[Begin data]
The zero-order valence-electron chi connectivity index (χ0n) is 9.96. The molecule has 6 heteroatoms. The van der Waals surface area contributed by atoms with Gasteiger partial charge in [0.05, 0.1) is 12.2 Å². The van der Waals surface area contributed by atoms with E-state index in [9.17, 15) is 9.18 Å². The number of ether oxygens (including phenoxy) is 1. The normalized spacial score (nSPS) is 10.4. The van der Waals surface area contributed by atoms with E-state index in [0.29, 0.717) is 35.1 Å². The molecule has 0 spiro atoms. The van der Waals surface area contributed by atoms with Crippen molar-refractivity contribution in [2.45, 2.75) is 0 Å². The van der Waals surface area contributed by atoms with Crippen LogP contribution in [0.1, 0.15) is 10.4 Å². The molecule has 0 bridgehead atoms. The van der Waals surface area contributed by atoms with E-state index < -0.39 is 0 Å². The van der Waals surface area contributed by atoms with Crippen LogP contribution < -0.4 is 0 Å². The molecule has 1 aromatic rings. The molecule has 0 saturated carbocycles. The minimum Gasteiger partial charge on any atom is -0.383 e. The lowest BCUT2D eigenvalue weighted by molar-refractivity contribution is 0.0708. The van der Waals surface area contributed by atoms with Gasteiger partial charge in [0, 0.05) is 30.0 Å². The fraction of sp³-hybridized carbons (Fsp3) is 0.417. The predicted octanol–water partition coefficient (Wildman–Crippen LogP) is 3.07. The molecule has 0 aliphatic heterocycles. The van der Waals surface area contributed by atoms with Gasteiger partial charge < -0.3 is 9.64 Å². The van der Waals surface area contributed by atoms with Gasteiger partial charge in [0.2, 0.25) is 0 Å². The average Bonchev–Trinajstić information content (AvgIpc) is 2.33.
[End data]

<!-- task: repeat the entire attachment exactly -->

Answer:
The zero-order valence-electron chi connectivity index (χ0n) is 9.96. The molecule has 6 heteroatoms. The van der Waals surface area contributed by atoms with Gasteiger partial charge in [0.05, 0.1) is 12.2 Å². The van der Waals surface area contributed by atoms with E-state index in [9.17, 15) is 9.18 Å². The number of ether oxygens (including phenoxy) is 1. The normalized spacial score (nSPS) is 10.4. The van der Waals surface area contributed by atoms with E-state index in [0.29, 0.717) is 35.1 Å². The molecule has 0 spiro atoms. The van der Waals surface area contributed by atoms with Crippen molar-refractivity contribution in [2.45, 2.75) is 0 Å². The van der Waals surface area contributed by atoms with Crippen LogP contribution in [0.1, 0.15) is 10.4 Å². The molecule has 0 bridgehead atoms. The van der Waals surface area contributed by atoms with E-state index < -0.39 is 0 Å². The van der Waals surface area contributed by atoms with Crippen LogP contribution < -0.4 is 0 Å². The molecule has 1 aromatic rings. The molecule has 0 saturated carbocycles. The minimum Gasteiger partial charge on any atom is -0.383 e. The lowest BCUT2D eigenvalue weighted by molar-refractivity contribution is 0.0708. The van der Waals surface area contributed by atoms with Gasteiger partial charge in [0, 0.05) is 30.0 Å². The fraction of sp³-hybridized carbons (Fsp3) is 0.417. The predicted octanol–water partition coefficient (Wildman–Crippen LogP) is 3.07. The molecule has 0 aliphatic heterocycles. The van der Waals surface area contributed by atoms with Gasteiger partial charge < -0.3 is 9.64 Å². The van der Waals surface area contributed by atoms with Gasteiger partial charge in [0.2, 0.25) is 0 Å². The average Bonchev–Trinajstić information content (AvgIpc) is 2.33.